A Hole in the Ocean
Residential real estate, by a 2002 projection by The Economist magazine, is a $48 trillion industry, or more than 41 percent of the developed world’s total assets. Because of its importance, real estate is a very big topic with analysts, and one of the more referenced – and controversial – came from Chang-Tai Hsieh, a professor of economics at the University of Chicago, which took a client-centric view of real estate and drew some bold conclusions on how the industry functions.
For his research, Hsieh compared real estate markets across the country. First, he found there was a direct correlation between home values and agent productivity. Home prices in Boston, for instance, are twice that of Minneapolis, but real estate agents in Boston do not make twice the income of agents in Minneapolis. Why? Because the average real estate agent in Minneapolis is twice as productive as the average agent in Boston, selling 6.6 houses per year to Boston’s 3.3. That formula, Hsieh found, was consistent across the country. As home values rose, productivity fell in a one-to-one ratio that was so flawless it would be a “remarkable coincidence” if it were not true, Hsieh says.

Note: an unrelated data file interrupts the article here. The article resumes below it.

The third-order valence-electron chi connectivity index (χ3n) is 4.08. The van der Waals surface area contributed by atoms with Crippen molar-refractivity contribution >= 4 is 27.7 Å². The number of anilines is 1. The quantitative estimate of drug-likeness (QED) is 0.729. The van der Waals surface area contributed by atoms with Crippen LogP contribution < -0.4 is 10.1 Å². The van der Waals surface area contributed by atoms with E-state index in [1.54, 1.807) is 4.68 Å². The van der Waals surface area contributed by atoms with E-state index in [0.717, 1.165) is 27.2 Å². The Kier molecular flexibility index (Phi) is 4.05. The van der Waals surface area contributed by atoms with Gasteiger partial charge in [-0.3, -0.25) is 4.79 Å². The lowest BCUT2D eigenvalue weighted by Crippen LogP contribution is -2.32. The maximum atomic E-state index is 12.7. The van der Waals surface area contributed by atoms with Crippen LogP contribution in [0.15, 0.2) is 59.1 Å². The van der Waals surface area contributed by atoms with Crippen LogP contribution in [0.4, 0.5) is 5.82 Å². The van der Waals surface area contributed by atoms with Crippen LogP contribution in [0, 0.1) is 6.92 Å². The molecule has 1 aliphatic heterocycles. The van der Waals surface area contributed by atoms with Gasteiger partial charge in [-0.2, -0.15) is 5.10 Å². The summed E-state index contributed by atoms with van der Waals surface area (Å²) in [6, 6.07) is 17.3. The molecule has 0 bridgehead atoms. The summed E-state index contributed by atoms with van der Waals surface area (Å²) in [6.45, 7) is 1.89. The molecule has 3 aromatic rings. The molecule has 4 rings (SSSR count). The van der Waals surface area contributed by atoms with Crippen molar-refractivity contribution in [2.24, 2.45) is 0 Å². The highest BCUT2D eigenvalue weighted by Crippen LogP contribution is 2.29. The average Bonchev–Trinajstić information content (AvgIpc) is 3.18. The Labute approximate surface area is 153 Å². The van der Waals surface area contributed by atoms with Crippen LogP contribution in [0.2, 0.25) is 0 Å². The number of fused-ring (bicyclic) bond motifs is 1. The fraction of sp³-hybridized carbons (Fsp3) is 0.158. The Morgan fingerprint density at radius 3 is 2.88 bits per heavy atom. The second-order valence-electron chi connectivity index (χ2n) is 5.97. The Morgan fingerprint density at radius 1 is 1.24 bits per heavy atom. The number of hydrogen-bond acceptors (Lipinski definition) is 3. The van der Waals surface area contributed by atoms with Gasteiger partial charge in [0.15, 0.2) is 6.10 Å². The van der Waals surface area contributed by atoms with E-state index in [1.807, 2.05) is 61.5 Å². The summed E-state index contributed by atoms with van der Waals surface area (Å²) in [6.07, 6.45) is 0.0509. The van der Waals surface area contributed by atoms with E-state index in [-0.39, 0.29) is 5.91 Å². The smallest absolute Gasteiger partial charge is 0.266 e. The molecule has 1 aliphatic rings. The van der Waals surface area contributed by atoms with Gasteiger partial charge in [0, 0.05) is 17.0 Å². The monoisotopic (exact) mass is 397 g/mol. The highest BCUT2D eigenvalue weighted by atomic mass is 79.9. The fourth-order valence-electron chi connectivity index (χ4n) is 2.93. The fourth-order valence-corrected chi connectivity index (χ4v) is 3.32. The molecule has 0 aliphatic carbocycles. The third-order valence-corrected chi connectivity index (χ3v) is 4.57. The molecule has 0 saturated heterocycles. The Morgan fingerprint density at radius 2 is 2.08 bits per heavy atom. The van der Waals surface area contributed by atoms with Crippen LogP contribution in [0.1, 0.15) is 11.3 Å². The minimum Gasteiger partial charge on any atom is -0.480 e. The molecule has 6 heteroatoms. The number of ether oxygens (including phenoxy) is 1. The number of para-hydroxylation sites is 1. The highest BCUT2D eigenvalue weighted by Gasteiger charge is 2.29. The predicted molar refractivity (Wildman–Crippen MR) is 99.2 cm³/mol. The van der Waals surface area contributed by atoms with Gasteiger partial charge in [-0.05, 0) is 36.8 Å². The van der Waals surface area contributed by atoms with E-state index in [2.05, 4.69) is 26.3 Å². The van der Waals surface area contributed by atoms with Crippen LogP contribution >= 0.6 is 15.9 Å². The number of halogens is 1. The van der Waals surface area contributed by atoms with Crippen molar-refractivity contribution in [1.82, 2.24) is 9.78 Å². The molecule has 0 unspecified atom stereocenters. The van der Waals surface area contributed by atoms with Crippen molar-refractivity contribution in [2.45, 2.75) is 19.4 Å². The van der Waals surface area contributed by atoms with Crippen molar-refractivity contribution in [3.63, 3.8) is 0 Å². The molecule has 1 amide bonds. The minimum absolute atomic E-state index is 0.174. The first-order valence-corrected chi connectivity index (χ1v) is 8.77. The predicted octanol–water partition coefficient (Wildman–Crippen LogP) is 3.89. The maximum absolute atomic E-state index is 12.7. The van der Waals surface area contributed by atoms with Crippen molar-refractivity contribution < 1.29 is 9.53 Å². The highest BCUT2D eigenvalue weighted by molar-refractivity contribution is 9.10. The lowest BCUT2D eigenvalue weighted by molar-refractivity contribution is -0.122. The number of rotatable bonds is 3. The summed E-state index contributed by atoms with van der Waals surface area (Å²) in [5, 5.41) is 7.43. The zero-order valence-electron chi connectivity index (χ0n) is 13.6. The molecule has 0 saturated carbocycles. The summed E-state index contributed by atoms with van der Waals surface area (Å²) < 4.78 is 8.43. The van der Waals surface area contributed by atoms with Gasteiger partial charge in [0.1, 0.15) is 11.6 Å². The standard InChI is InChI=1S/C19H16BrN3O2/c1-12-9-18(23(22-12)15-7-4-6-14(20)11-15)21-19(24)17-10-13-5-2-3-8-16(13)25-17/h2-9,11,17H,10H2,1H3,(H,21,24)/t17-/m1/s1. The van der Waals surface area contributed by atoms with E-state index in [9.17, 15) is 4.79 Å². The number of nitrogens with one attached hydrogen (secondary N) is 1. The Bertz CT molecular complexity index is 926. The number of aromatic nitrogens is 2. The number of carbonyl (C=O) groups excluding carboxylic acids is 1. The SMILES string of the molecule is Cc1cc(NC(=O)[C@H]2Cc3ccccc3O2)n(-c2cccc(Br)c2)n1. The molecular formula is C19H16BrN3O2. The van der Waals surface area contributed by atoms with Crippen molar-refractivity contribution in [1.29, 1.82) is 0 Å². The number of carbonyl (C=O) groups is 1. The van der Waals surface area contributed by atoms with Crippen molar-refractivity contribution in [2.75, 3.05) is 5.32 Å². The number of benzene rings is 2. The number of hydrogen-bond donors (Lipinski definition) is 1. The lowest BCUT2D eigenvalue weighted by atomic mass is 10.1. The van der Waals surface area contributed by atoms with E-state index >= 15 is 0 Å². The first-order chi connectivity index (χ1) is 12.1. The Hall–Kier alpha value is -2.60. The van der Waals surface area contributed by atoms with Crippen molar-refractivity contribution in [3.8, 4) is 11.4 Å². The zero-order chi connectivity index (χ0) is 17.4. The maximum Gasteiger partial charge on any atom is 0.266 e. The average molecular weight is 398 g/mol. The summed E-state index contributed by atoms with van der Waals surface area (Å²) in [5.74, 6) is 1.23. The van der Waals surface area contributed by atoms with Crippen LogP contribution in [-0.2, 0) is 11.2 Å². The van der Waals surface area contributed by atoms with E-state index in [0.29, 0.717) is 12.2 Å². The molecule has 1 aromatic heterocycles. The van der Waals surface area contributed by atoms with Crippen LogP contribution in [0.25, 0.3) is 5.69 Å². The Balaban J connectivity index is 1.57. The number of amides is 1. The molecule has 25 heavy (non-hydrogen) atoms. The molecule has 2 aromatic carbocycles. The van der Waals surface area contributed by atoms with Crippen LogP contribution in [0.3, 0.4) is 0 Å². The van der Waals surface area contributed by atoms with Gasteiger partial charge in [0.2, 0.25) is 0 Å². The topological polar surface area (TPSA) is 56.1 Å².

Second, and most noteworthy, Hsieh found that real estate remains an industry stuck in the past, despite the technological innovations that have altered the profession’s landscape (the very same ones, in fact, that Patrick referred to). Just as, in 1980, the agent’s daily schedule was based around networking and prospecting for new leads and clients, it’s the same case in 2012, but with one critical difference – home values have risen considerably in the meantime; so, Hsieh concluded, consumers are paying more money for the same, antiquated service. Such static development, he says, is unique to real estate; all other sectors of the U.S. economy, from manufacturing to retail, have seen increases in productivity since 1980, and because agents still spend more time attending networking events and industry gatherings than servicing their clients, considerable funds are wasted. How much? Hsieh’s original estimation, which he based on data from the 1980-1990 census, came out to $8.2 billion – losses, he says, that are certainly higher in today’s marketplace.
“What’s even more tragic is, it’s the case of an industry where huge amounts of money are being thrown into the ocean,” Hsieh says. “And nobody is getting it; it’s all just going up in smoke. Lots of people are spending lots of money, and they’re getting no better services from this, and the Realtors are no better off themselves.”